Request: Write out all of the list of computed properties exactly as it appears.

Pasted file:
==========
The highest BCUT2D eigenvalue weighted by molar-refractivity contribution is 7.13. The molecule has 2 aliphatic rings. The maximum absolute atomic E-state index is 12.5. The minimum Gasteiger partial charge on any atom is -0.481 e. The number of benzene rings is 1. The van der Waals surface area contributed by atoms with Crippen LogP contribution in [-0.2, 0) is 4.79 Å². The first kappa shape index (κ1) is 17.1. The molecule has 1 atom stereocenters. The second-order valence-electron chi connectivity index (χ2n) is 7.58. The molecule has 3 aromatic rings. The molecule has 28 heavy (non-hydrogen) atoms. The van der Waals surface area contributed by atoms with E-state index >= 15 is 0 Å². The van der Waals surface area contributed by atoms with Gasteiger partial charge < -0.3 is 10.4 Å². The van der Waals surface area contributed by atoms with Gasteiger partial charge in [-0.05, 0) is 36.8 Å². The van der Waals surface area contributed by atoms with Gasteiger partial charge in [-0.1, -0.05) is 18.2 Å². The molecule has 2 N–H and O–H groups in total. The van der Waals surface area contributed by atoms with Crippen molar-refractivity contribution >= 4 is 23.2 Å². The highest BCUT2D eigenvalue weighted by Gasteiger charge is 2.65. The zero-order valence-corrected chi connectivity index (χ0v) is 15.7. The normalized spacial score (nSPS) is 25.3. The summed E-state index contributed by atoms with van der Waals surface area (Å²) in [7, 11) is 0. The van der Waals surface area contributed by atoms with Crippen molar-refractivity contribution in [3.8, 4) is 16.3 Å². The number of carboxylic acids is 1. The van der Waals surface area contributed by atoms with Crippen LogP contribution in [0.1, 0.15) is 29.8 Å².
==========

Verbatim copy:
The highest BCUT2D eigenvalue weighted by molar-refractivity contribution is 7.13. The molecule has 2 aliphatic rings. The maximum absolute atomic E-state index is 12.5. The minimum Gasteiger partial charge on any atom is -0.481 e. The number of benzene rings is 1. The van der Waals surface area contributed by atoms with Crippen LogP contribution in [-0.2, 0) is 4.79 Å². The first kappa shape index (κ1) is 17.1. The molecule has 1 atom stereocenters. The second-order valence-electron chi connectivity index (χ2n) is 7.58. The molecule has 3 aromatic rings. The molecule has 28 heavy (non-hydrogen) atoms. The van der Waals surface area contributed by atoms with E-state index >= 15 is 0 Å². The van der Waals surface area contributed by atoms with Gasteiger partial charge < -0.3 is 10.4 Å². The van der Waals surface area contributed by atoms with Gasteiger partial charge in [-0.05, 0) is 36.8 Å². The van der Waals surface area contributed by atoms with Gasteiger partial charge in [-0.1, -0.05) is 18.2 Å². The molecule has 2 N–H and O–H groups in total. The van der Waals surface area contributed by atoms with Crippen molar-refractivity contribution >= 4 is 23.2 Å². The highest BCUT2D eigenvalue weighted by Gasteiger charge is 2.65. The zero-order valence-corrected chi connectivity index (χ0v) is 15.7. The normalized spacial score (nSPS) is 25.3. The summed E-state index contributed by atoms with van der Waals surface area (Å²) in [7, 11) is 0. The van der Waals surface area contributed by atoms with Crippen molar-refractivity contribution in [3.8, 4) is 16.3 Å². The number of carboxylic acids is 1. The van der Waals surface area contributed by atoms with Crippen LogP contribution in [0.1, 0.15) is 29.8 Å².